When she begins her new position as CEO of the United Way of Gaston County on Monday, Oct. 15, Linda Slade will bring a unique combination of perspectives with her.

First, having worked for several years as associate director of the Gaston Community Foundation, she already possesses a working knowledge of the powers that be in Gaston County.

But, having spent the past decade working in Boone and Ashe counties, she will also bring an outsider’s eye, one ready to see new opportunities and new methods of working toward success.

“I wanted a challenge,” said Slade of her decision to return to Gastonia. “I like a diverse environment, and a diverse culture. I think the United Way here stands on the cusp of being a powerful agent of change.”

A native of High Point, Slade holds degrees from Wingate College and from Belmont Abbey College. She worked in sales and marketing prior to entering the public sector.

She and her husband, Joe, moved to Gaston County in the early 1980s, rearing their son Andrew and daughter Lindley here.

From the outset, Slade said she and her spouse felt a commitment to giving back to the community, first through work with their church, First United Methodist, and then through volunteer involvement with local organizations.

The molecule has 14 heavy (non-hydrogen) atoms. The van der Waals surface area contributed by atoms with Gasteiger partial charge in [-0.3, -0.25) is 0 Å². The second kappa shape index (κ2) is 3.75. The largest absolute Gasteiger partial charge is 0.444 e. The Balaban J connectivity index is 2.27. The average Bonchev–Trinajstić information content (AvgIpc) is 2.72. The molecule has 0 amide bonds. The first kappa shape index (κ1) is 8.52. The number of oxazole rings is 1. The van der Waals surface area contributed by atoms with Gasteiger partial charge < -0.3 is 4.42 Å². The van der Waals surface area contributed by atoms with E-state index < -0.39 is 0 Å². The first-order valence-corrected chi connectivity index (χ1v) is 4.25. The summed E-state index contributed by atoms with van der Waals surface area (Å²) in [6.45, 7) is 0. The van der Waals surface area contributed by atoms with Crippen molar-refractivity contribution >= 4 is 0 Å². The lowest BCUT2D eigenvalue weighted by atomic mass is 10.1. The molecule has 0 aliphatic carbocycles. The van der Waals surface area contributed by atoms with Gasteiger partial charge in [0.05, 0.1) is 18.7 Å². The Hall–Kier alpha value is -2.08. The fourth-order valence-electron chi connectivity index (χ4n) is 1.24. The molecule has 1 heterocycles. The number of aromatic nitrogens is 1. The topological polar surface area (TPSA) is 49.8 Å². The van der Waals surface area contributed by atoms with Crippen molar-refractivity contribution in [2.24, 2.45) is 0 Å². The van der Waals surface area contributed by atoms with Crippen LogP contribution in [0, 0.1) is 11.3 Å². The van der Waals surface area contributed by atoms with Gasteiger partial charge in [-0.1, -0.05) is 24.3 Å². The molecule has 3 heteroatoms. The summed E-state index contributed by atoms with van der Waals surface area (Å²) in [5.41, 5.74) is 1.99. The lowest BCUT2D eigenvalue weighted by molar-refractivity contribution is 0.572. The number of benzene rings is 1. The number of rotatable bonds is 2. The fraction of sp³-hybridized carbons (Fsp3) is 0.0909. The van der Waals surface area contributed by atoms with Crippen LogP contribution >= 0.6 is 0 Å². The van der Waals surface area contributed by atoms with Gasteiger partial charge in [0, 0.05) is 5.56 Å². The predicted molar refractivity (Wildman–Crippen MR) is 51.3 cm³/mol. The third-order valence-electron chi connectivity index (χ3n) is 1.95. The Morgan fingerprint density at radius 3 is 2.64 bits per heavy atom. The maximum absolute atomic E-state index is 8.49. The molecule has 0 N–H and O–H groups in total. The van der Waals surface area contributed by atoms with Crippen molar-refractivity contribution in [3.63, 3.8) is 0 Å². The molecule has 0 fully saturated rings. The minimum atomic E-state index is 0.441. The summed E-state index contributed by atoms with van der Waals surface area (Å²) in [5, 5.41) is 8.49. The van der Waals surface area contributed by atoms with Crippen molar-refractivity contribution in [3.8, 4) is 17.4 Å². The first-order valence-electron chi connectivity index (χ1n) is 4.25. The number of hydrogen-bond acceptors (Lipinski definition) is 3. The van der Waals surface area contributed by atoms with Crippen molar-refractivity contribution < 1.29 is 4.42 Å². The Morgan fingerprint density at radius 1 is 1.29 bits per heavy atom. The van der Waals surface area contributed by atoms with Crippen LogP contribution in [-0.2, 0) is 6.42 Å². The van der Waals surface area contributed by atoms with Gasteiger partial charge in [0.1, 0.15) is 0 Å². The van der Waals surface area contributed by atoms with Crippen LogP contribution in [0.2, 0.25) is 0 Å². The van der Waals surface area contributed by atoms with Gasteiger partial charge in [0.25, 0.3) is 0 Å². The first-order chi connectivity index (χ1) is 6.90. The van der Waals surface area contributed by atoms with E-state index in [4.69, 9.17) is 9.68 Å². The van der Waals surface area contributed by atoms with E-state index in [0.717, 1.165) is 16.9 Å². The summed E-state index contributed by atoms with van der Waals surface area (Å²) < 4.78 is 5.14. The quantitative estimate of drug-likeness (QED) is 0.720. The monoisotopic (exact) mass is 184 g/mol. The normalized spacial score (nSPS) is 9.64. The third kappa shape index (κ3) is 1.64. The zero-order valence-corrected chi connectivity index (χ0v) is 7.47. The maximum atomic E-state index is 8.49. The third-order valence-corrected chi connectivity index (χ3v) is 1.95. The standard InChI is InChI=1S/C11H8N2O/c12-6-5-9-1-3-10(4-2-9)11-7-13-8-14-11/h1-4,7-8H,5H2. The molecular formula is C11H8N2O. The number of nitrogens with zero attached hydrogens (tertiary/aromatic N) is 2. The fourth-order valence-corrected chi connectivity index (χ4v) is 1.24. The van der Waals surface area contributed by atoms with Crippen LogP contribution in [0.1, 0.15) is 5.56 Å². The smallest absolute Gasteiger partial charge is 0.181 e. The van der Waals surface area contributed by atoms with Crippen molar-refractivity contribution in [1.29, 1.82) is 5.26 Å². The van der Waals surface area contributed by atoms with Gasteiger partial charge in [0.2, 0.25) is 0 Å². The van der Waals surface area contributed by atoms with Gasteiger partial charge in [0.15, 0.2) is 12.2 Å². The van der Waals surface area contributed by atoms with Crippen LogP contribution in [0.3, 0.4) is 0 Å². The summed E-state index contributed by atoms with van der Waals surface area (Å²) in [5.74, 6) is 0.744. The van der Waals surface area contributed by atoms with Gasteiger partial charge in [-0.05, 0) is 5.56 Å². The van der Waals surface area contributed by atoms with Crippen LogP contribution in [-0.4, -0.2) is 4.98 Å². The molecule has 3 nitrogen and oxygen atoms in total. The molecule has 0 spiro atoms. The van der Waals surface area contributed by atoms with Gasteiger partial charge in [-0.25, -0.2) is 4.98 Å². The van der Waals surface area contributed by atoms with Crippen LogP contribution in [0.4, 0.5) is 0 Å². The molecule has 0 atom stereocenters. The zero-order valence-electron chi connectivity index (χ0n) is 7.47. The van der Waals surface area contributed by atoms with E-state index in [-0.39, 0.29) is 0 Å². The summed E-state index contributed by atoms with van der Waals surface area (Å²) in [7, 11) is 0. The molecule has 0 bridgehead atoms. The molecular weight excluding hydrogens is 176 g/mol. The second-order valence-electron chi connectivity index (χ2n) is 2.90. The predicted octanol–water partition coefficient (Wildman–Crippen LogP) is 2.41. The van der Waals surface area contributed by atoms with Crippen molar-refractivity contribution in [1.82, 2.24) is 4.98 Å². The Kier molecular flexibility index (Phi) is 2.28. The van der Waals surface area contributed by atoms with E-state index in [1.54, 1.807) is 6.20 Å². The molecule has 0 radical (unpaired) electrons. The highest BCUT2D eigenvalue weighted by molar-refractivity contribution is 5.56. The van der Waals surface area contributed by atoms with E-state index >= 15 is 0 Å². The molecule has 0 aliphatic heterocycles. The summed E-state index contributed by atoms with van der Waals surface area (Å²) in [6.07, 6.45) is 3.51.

Slade is perhaps best known for launching the Community Foundation’s Run for the Money, now known as the Community Foundation Run, to commemorate the organization’s 25th anniversary.

Slade left Gastonia in May of 2008 to become executive director of the High Country United Way in Boone. She later left that position to work for the New River Conservancy, a land trust dedicated to preserving the environmental integrity of that historic river.

As she begins her new position, Slade says she foresees the organization focusing on three primary areas — sustainable health, quality education, and financial stability for Gaston County families.

“I see the United Way of Gaston County as being an agent of change,” she said. “The goals will be to grow, to let more people know about the good that we do, and to broaden our base of support.”

To do so, Slade said, will require “bringing younger people into volunteer roles, sitting down and talking with people, and finding a way to better connect with millennials.”

“I want to hit the ground running,” she concluded. “It is in my nature to connect the dots, to bring people together, to make things work.”

 

Bill Poteat may be reached at 704-869-1855.